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10 Weeks Isn’t 10 Weeks

Article written by Jack Cassidy 

I’m Jack Cassidy, the new(ish) Collaborative Innovation Officer here at the Canberra Innovation Network. When I say “new(ish),” it’s not just a reference to time; it’s a subtle disclaimer I’ve been using to cushion my transition. This post is about how I’ve grown in my role, what I’ve learned, and why I’m so enthusiastic about embracing change. Spoiler alert: it pays dividends to lean into new experiences and be comfortable with not having all the answers.

The ‘Recently’ Crutch:

I’m not sure when I’ll stop telling people I’m new here. In my first few weeks, I found myself frequently using the word ‘recently’ as a safety net. If I made a mistake, ‘recently’ implied I was still learning the ropes. If I did something well, hopefully it suggested I was a quick study. It became a running joke between me and my manager, Kelly Cruz. I’d say, “It’s only my fourth day of my seventh week,” and we’d laugh, imagining how long I could keep it up. Today, I had to check my calendar to confirm I’ve been here for 10 weeks. The word ‘recently’ has started to fall out of my vocabulary, and frankly, I’m excited to see it go.

Embracing the Unknown:

Diving headfirst into unfamiliar territory is, as it turns out, a fantastic way to force self-growth. On reflection, I’m glad I went into this role knowing very little about how to do the actual work. Being comfortable with not knowing everything (or anything) meant I was always open to learning new things. I can see – even with my limited experience – that this mindset is crucial for entrepreneurs facing new challenges daily. The real question for established businesses is: How can you continue to push yourself out of your comfort zone? What can you learn in 10 weeks when you already know what you’re doing?

In my short time here, I’ve had the opportunity to work on projects that were completely foreign to me just weeks ago. I’ve helped organise innovation workshops, contributed to grant applications, and been inspired by countless new perspectives and approaches to life I’d never considered. Each new experience was a chance to learn, grow, and add value in unexpected ways. I never knew exactly what I would learn from these new experiences (I suppose if I did then they wouldn’t be new) but I found time and time again that I learnt the most when I kept an open mind.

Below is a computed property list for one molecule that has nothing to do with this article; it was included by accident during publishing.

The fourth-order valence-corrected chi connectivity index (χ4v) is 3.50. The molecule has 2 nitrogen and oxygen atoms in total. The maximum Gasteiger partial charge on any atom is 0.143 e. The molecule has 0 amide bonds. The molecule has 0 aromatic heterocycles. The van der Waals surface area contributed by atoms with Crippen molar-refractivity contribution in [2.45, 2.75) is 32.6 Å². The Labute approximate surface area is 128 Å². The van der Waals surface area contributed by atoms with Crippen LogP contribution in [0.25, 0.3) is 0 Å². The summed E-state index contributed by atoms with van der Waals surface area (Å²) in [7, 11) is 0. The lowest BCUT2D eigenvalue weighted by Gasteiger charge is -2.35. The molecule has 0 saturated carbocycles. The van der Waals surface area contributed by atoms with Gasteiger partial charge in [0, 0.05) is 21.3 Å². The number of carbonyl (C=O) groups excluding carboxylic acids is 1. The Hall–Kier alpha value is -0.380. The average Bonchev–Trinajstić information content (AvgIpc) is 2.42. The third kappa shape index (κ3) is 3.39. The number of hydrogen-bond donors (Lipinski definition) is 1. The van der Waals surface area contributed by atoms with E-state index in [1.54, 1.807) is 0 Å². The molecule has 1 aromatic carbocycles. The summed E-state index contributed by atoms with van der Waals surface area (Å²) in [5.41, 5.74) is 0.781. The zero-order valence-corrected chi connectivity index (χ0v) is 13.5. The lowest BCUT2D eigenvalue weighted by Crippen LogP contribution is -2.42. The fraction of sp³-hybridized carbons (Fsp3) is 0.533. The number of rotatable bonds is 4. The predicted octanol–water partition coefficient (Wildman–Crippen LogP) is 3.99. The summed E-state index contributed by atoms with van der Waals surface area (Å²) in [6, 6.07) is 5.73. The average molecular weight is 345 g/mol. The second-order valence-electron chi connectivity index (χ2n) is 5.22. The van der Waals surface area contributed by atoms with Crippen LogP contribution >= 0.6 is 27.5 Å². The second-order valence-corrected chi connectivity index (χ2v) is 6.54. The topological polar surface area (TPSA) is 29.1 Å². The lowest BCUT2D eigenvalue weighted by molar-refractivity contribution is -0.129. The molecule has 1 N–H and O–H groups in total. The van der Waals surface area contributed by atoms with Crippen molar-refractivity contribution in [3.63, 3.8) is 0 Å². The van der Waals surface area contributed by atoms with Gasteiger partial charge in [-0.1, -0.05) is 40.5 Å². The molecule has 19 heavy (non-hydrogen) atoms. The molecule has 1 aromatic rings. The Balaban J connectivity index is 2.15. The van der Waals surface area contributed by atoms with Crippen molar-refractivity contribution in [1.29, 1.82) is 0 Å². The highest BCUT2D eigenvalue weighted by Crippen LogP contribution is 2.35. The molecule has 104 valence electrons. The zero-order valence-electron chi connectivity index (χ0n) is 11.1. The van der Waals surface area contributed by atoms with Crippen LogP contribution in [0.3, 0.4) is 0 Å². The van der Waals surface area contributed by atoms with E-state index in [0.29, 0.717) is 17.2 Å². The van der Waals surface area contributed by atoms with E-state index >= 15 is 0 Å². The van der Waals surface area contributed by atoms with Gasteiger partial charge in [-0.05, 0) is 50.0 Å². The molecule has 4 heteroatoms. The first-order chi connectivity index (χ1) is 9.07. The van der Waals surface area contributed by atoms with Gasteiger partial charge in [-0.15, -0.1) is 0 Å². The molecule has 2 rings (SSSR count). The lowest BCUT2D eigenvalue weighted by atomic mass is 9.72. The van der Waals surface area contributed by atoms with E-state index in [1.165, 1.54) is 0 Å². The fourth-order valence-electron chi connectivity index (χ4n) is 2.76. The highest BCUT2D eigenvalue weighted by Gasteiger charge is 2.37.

Jack pitching at First Wednesday Connect

Time, Change, and Growth:

So, if 10 weeks isn’t 10 weeks, then what is it? It’s all about perspective and intention. At 24, I’ve experienced about 125 sets of 10-week periods. Some brought extraordinary change – moving countries, graduating high school, starting this job. Others felt static, like during the pandemic when it seemed like nothing changed except the number of hours I clocked watching Netflix. The amount of growth you experience in any given period is largely up to you. For entrepreneurs, this means actively seeking opportunities for growth and innovation, especially when things start feeling a bit mundane. For people who are inundated by new experiences, lean into them, because before long they won’t be novel, and you’ll have to work harder to create those valuable new perspectives.

Compare yourself to a past version of yourself, and you’ll be amazed at how far you’ve come. Ten weeks ago, I was nervously stepping into CBRIN, armed with boundless enthusiasm and zero experience. Today, I’m marginally more experienced, and the enthusiasm isn’t fuelled by obliviousness, it’s fuelled by excitement at how much I’ve learned so far and how much I can learn in the future. The journey hasn’t always been smooth – I’ve had my fair share of “deer in the headlights” moments – but each challenge has been an opportunity for growth.

The Takeaway:

The next 10 weeks are yours to shape. As I’ve learned in my role, your experience is what you make of it – and then some. Embrace change, stay open to learning, and don’t worry about not knowing everything. Your growth as an entrepreneur depends on the experiences you choose to engage in.

I’m committed to making the most of my next 10 weeks, pushing myself further out of my comfort zone and contributing even more to CBRIN’s mission. How will you approach yours? Whether you’re a startup founder, a seasoned entrepreneur, or somewhere in between, I challenge you to approach the next 10 weeks with renewed curiosity and openness. And if you need a partner in innovation, well, you know where to find us.